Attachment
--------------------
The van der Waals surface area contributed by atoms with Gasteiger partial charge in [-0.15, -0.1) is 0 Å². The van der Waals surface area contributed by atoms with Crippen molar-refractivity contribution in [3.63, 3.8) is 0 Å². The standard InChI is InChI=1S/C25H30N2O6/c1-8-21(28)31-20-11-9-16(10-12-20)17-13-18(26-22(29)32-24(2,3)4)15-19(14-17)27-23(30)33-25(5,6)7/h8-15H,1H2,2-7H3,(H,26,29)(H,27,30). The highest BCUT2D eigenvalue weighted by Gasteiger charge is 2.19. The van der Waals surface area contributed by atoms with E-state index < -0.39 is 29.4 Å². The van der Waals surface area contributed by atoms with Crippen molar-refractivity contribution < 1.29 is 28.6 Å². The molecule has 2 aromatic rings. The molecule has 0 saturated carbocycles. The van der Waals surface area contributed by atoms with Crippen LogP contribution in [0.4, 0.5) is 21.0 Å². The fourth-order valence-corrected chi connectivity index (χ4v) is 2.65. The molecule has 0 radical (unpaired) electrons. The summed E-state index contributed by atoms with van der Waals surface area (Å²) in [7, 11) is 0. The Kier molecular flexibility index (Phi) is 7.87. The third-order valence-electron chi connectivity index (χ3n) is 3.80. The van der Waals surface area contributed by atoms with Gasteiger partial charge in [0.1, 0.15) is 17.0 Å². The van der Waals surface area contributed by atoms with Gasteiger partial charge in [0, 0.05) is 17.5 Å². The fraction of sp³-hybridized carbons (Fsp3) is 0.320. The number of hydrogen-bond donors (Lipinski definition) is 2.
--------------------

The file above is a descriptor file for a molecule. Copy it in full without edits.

The van der Waals surface area contributed by atoms with Gasteiger partial charge in [-0.15, -0.1) is 0 Å². The van der Waals surface area contributed by atoms with Crippen molar-refractivity contribution in [3.63, 3.8) is 0 Å². The standard InChI is InChI=1S/C25H30N2O6/c1-8-21(28)31-20-11-9-16(10-12-20)17-13-18(26-22(29)32-24(2,3)4)15-19(14-17)27-23(30)33-25(5,6)7/h8-15H,1H2,2-7H3,(H,26,29)(H,27,30). The highest BCUT2D eigenvalue weighted by Gasteiger charge is 2.19. The van der Waals surface area contributed by atoms with E-state index < -0.39 is 29.4 Å². The van der Waals surface area contributed by atoms with Crippen molar-refractivity contribution < 1.29 is 28.6 Å². The molecule has 2 aromatic rings. The molecule has 0 saturated carbocycles. The van der Waals surface area contributed by atoms with Crippen LogP contribution in [0.4, 0.5) is 21.0 Å². The fourth-order valence-corrected chi connectivity index (χ4v) is 2.65. The molecule has 0 radical (unpaired) electrons. The summed E-state index contributed by atoms with van der Waals surface area (Å²) in [7, 11) is 0. The Kier molecular flexibility index (Phi) is 7.87. The third-order valence-electron chi connectivity index (χ3n) is 3.80. The van der Waals surface area contributed by atoms with Gasteiger partial charge in [0.1, 0.15) is 17.0 Å². The van der Waals surface area contributed by atoms with Gasteiger partial charge in [0, 0.05) is 17.5 Å². The fraction of sp³-hybridized carbons (Fsp3) is 0.320. The number of hydrogen-bond donors (Lipinski definition) is 2.